new boss castigates Sam Bankman-Fried’s methods

The new boss of the FTX cryptocurrency exchange, which filed for US bankruptcy last week, denounced the disastrous management of the company by his predecessor and co-founder of the platform, Sam Bankman-Fried. “Never in my career have I seen such a complete failure of a company’s controls and such a glaring absence of reliable financial information as has occurred,” John Ray III said in a court filing. Thursday in a Delaware bankruptcy court.

A sudden bankruptcy filing and the resignation of Bankman-Fried

“From the compromised integrity of systems and faulty regulatory oversight overseas to the concentration of control in the hands of a very small group of inexperienced, unsophisticated and potentially corrupt individuals, this situation is unprecedented,” added John Ray III, who in the early 2000s oversaw the bankruptcy of former US energy giant Enron.

Considered one of the world’s leading cryptocurrency exchanges, FTX abruptly announced its bankruptcy filing last Friday along with the resignation of Sam Bankman-Fried as the company faced a severe solvency crisis. John Ray III expressed “substantial concerns” about the reliability of FTX’s financial statements and estimated that there were “at least $372 million in unauthorized transfers”.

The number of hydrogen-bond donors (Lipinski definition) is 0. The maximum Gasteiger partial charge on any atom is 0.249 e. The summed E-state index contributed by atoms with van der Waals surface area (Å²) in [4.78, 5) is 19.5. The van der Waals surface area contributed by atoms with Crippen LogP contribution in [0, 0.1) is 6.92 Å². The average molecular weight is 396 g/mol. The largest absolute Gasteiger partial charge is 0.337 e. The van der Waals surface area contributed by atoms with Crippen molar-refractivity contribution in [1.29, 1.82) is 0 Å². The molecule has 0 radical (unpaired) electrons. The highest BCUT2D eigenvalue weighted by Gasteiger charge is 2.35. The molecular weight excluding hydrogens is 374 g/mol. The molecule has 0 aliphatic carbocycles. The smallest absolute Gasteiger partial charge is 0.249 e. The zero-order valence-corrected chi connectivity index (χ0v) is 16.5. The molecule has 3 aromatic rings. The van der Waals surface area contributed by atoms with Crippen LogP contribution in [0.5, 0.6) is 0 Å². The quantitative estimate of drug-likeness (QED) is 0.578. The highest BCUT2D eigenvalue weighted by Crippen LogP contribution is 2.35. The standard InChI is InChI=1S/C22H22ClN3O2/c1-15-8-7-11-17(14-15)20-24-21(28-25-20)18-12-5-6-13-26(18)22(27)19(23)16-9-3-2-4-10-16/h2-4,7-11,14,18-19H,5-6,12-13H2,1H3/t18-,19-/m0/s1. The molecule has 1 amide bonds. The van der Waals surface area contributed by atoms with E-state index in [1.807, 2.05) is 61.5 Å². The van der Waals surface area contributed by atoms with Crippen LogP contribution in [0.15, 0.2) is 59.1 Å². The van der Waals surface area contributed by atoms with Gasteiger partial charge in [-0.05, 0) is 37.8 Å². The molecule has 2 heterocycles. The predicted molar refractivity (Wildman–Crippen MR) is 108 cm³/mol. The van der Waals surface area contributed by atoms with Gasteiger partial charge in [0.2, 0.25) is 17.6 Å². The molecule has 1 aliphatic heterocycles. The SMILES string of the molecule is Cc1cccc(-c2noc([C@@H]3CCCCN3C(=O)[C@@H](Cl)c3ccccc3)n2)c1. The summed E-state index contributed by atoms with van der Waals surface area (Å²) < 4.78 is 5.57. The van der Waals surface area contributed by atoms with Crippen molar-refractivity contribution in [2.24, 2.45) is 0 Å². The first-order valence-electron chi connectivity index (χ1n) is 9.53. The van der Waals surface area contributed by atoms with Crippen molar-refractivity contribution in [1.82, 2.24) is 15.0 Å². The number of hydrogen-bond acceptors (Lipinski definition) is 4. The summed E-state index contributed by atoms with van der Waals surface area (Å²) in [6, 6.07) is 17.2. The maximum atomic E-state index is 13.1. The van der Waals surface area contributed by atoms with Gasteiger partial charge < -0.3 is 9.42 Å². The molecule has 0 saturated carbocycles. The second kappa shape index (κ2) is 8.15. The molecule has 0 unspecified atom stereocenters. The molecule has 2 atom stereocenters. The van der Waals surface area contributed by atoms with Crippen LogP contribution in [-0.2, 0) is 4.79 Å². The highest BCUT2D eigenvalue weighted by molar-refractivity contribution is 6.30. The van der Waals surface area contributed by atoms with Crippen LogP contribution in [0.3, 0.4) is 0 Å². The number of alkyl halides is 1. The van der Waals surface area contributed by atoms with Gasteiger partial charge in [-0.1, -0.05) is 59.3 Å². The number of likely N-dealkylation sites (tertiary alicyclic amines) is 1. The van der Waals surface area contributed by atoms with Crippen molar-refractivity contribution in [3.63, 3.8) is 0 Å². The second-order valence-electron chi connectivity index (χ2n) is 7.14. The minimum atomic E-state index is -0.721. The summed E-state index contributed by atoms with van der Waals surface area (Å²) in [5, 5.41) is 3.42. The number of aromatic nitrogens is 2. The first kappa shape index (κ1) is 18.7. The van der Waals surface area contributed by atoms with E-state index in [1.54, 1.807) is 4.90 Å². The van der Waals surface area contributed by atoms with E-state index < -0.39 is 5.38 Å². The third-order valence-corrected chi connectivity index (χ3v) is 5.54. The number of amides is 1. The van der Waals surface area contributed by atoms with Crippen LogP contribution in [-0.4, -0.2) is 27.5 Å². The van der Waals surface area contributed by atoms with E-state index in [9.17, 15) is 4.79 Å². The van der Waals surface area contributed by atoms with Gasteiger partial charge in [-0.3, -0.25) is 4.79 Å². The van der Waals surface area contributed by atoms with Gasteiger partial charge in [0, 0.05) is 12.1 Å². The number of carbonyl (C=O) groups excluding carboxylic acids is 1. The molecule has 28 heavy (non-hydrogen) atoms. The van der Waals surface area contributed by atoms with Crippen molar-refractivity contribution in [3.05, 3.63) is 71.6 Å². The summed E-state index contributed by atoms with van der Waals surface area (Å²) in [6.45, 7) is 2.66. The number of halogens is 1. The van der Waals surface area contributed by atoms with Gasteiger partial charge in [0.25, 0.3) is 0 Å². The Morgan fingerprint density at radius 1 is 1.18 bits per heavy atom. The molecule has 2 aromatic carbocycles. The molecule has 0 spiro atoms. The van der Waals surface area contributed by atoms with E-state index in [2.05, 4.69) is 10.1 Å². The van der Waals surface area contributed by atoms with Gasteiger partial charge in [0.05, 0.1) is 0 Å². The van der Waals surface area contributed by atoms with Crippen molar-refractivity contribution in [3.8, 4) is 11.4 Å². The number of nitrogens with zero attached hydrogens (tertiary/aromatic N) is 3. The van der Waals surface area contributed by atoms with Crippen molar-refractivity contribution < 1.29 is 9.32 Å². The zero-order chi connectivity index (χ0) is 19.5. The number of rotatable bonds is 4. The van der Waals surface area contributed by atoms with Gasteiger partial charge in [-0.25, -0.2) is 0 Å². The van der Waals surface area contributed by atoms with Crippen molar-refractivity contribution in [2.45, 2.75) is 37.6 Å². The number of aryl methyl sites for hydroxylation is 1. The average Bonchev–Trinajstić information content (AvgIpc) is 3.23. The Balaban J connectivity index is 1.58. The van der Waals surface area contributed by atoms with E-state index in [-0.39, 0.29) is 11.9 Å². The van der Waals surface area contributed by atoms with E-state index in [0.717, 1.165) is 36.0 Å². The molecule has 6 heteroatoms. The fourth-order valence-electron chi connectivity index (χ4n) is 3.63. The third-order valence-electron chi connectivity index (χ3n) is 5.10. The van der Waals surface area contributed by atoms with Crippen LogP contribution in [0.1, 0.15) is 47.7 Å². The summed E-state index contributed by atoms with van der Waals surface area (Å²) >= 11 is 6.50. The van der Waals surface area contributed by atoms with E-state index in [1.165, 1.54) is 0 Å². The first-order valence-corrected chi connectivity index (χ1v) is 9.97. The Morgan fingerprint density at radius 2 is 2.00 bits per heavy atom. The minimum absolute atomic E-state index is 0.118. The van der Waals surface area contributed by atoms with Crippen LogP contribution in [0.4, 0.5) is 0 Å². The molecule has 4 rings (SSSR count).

Company executives “have only located and secured a fraction of the FTX Group digital assets they hope to recover,” he said.

“Inconsistent and misleading” statements

The new boss of FTX also denounced the “inconsistent and misleading” declarations of Sam Bankman-Fried since his resignation, specifying that the latter no longer spoke on behalf of the company. In a private Twitter chat with a Vox reporter published Thursday, Sam Bankman-Fried said he regretted his decision to place FTX under Chapter 11 bankruptcy protection. “Everything would be about 70% settled if I hadn’t done that,” he said.

Sam Bankman-Fried also attacked US regulators, saying that they “do not protect consumers at all” and that they “are unable to tell the difference between what is good and what is bad”. After the publication of this exchange, the former boss tried to explain his remarks. “Part of what I said was thoughtless or rude. I was venting and had no intention of it being published,” he tweeted.